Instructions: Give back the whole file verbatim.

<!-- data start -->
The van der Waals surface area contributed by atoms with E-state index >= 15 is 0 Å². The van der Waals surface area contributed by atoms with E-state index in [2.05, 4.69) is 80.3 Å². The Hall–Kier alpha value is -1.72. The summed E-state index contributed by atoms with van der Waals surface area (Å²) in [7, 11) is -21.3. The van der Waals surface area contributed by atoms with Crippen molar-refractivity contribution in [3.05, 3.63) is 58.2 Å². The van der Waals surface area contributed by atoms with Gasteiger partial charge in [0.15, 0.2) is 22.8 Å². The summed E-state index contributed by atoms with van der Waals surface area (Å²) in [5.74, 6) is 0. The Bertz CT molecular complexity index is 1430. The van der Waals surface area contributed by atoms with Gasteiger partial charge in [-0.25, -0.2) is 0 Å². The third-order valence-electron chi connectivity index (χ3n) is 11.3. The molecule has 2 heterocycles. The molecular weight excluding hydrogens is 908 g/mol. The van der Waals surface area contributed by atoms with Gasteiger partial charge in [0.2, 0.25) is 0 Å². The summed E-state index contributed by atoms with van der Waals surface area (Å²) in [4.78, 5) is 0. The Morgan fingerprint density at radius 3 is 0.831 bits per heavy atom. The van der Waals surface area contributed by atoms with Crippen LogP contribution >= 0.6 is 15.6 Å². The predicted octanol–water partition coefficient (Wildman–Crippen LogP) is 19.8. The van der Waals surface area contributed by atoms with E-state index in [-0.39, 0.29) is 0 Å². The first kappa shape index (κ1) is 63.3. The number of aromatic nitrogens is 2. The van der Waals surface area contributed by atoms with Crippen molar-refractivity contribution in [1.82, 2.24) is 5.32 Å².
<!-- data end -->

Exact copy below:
The van der Waals surface area contributed by atoms with E-state index >= 15 is 0 Å². The van der Waals surface area contributed by atoms with E-state index in [2.05, 4.69) is 80.3 Å². The Hall–Kier alpha value is -1.72. The summed E-state index contributed by atoms with van der Waals surface area (Å²) in [7, 11) is -21.3. The van der Waals surface area contributed by atoms with Crippen molar-refractivity contribution in [3.05, 3.63) is 58.2 Å². The van der Waals surface area contributed by atoms with Gasteiger partial charge in [0.15, 0.2) is 22.8 Å². The summed E-state index contributed by atoms with van der Waals surface area (Å²) in [5.74, 6) is 0. The Bertz CT molecular complexity index is 1430. The van der Waals surface area contributed by atoms with Gasteiger partial charge in [-0.25, -0.2) is 0 Å². The third-order valence-electron chi connectivity index (χ3n) is 11.3. The molecule has 2 heterocycles. The molecular weight excluding hydrogens is 908 g/mol. The van der Waals surface area contributed by atoms with Gasteiger partial charge in [0.2, 0.25) is 0 Å². The summed E-state index contributed by atoms with van der Waals surface area (Å²) in [4.78, 5) is 0. The Morgan fingerprint density at radius 3 is 0.831 bits per heavy atom. The van der Waals surface area contributed by atoms with Crippen LogP contribution >= 0.6 is 15.6 Å². The predicted octanol–water partition coefficient (Wildman–Crippen LogP) is 19.8. The van der Waals surface area contributed by atoms with E-state index in [-0.39, 0.29) is 0 Å². The first kappa shape index (κ1) is 63.3. The number of aromatic nitrogens is 2. The van der Waals surface area contributed by atoms with Crippen molar-refractivity contribution in [1.82, 2.24) is 5.32 Å².